“We definitely work on our set pieces and each of us has a role. We try to execute that role as much as we can and as well as we can.” – Sydney Leroux after the USA v Mexico game.
Here’s what has surprised me tactically in a lot of the games. Set pieces can be the great equalizer when a weaker team is taking on a stronger team. If you are struggling to get possession in the attacking third and put dangerous balls into scoring areas, you should be looking at any free kick within 35 yards or corner kick as an opportunity to score. You should come into games where you are the distinct underdog with a bevy of well-rehearsed set pieces and the grimmest of determination to be first to balls played into the box.
I watched several of the weaker teams set up for corners and free kicks and leave 3 or 4 players back to cover a lone striker. When Guatemala was losing to the States but by a still respectable margin, they left three back to cover one striker, put two players on the ball for a wide free kick and then had another drifting between the 18 and the centre circle, neither covering an opponent nor anywhere near where the ball might land from a poor clearance. They ended up putting a half decent ball in the box but it was four against nine defenders (plus Solo in goal). They might as well have just kicked it our for a goal kick.
Now look at how the Americans approach set pieces. They don’t need to put a massive emphasis on them because they dominate possession and chances already and can be somewhat assured that their build up play will lead to goals from open play. But they do put a huge emphasis on them both attacking wise and defensively. Three of their four goals last night against Mexico came from set pieces. All four came from crosses which was what the bulk of my strategy for beating the States is based on: denying balls wide that lead to crosses. They didn’t even need Abby Wambach to be on the end of those crosses last night as their depth ensured that others would jump up (literally) and do the scoring.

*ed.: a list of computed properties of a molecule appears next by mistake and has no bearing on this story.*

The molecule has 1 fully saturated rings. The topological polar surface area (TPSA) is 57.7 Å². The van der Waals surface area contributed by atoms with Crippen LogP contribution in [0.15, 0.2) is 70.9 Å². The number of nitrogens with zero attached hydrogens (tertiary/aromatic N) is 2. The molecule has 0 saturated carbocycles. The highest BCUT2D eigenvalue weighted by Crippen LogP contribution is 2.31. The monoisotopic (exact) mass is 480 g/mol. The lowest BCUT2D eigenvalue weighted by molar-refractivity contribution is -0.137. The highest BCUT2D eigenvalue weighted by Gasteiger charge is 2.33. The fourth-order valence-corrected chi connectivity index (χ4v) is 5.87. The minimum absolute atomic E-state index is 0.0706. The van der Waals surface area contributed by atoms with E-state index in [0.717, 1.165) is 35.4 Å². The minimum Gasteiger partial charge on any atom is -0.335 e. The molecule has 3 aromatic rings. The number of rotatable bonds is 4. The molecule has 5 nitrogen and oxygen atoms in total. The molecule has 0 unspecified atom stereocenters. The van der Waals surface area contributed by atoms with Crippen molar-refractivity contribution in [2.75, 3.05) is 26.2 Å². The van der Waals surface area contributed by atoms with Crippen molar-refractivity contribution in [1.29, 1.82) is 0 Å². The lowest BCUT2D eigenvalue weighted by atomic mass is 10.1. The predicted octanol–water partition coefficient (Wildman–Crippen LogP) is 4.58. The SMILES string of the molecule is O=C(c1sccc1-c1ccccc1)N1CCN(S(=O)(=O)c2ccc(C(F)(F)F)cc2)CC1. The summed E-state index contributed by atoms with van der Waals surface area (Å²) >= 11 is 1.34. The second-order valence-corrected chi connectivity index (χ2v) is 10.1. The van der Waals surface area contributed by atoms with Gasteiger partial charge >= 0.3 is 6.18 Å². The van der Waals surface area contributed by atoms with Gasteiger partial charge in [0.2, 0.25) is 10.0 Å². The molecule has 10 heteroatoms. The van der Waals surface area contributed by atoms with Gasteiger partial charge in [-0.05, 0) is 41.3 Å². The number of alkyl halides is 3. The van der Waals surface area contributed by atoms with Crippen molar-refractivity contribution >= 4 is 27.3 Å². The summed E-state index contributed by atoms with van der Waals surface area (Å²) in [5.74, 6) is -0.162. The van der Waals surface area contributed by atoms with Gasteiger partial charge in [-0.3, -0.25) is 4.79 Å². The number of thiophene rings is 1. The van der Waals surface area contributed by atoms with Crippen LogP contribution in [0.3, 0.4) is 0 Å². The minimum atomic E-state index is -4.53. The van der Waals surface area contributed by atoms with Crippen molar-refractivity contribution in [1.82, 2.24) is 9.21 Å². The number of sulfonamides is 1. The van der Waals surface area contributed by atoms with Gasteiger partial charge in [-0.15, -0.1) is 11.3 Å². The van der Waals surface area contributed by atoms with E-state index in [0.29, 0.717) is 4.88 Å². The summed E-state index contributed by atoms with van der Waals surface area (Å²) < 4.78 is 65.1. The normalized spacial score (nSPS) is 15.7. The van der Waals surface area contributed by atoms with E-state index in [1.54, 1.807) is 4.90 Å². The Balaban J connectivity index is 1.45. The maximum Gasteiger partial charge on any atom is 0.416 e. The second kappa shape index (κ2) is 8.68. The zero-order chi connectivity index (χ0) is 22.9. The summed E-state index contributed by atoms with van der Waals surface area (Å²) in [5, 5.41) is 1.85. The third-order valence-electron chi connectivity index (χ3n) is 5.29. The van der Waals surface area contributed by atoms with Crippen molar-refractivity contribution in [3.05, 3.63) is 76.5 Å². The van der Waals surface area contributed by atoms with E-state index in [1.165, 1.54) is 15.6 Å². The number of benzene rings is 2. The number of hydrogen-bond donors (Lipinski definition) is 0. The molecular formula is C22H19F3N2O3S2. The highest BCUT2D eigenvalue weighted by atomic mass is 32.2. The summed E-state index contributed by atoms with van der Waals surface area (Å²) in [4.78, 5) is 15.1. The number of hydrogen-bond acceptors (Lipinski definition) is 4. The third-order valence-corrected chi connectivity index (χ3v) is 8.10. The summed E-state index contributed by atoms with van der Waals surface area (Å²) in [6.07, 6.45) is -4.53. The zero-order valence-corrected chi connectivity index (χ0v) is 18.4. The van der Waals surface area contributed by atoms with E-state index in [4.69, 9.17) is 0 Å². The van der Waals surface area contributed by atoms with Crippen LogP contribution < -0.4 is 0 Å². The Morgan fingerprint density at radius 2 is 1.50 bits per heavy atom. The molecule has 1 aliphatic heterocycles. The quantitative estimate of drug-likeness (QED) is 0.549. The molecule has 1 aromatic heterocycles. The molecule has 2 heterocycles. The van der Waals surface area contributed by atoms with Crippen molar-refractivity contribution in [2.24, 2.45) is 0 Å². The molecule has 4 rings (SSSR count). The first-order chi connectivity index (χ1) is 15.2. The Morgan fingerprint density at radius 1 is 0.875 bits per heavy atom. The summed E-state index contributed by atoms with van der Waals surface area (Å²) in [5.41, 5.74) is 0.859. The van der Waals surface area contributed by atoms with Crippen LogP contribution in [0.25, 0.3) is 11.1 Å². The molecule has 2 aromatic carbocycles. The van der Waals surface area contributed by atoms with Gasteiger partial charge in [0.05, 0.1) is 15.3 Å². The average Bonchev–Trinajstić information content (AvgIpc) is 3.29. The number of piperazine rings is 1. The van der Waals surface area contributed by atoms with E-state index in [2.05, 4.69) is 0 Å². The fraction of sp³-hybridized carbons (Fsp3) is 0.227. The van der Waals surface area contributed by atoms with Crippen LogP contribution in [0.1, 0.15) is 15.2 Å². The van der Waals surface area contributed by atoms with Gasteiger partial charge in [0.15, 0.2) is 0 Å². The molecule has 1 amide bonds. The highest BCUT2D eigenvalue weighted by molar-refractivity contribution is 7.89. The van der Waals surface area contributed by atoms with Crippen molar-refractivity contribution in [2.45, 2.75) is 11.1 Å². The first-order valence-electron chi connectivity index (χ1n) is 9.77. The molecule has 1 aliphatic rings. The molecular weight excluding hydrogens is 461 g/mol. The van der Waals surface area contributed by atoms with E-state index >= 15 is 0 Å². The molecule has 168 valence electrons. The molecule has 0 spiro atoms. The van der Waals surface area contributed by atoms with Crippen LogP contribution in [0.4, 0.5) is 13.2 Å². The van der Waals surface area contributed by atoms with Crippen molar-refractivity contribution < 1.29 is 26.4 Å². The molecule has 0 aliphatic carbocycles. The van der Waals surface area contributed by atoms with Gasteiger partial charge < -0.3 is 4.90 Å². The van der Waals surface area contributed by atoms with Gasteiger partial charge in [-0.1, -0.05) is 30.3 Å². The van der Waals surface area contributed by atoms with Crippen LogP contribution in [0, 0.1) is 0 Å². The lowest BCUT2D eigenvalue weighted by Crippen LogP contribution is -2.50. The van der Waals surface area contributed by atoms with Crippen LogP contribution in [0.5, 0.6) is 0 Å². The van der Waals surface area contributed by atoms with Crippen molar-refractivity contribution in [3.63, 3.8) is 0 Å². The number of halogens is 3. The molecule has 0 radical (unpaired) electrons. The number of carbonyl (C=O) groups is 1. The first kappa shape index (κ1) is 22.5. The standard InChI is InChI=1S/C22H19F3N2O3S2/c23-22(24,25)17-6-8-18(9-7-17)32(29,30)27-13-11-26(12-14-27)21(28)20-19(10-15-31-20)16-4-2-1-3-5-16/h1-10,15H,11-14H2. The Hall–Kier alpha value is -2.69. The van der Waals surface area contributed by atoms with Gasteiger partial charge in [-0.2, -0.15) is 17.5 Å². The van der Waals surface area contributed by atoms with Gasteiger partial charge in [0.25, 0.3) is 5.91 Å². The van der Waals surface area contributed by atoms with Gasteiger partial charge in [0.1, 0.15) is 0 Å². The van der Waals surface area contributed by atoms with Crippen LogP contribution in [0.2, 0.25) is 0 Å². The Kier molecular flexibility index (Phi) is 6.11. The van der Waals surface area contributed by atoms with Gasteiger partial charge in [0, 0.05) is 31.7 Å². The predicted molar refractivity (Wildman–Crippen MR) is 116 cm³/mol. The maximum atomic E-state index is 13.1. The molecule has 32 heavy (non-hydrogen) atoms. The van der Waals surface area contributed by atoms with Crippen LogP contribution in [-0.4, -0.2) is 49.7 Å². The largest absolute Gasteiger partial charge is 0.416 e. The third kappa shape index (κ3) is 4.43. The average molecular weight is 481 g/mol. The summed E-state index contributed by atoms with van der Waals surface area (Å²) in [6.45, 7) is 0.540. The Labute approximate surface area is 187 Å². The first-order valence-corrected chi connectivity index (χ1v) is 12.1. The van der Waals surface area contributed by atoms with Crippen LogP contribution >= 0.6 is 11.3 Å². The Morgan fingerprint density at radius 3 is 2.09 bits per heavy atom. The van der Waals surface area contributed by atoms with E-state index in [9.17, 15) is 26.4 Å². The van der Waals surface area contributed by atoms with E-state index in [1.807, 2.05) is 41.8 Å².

So what did the Mexicans try to do to put the US off their game. They took a different approach to what I was suggesting and seemed to often pressure high with three forwards. That’s actually an interesting take as so many possessions start with Solo rolling or passing the ball out to defenders. I don’t rate the central defenders on the ball nearly as much as most of their others players so if the Mexicans thought, right, it’s worth taking a chance getting stretched here if we can pinch the odd ball of a centre back before she can distribute. Didn’t really work though as despite the Mexicans high work rate all over the field in the first half (second half they were pretty much gassed and faded noticeably when the third goal went in), the ball still found its way to wide channels and to the feet of players like O’Reilly and Rodriguez whose crosses found targets that either scored or had shots that led to follow up chances for players like Lloyd.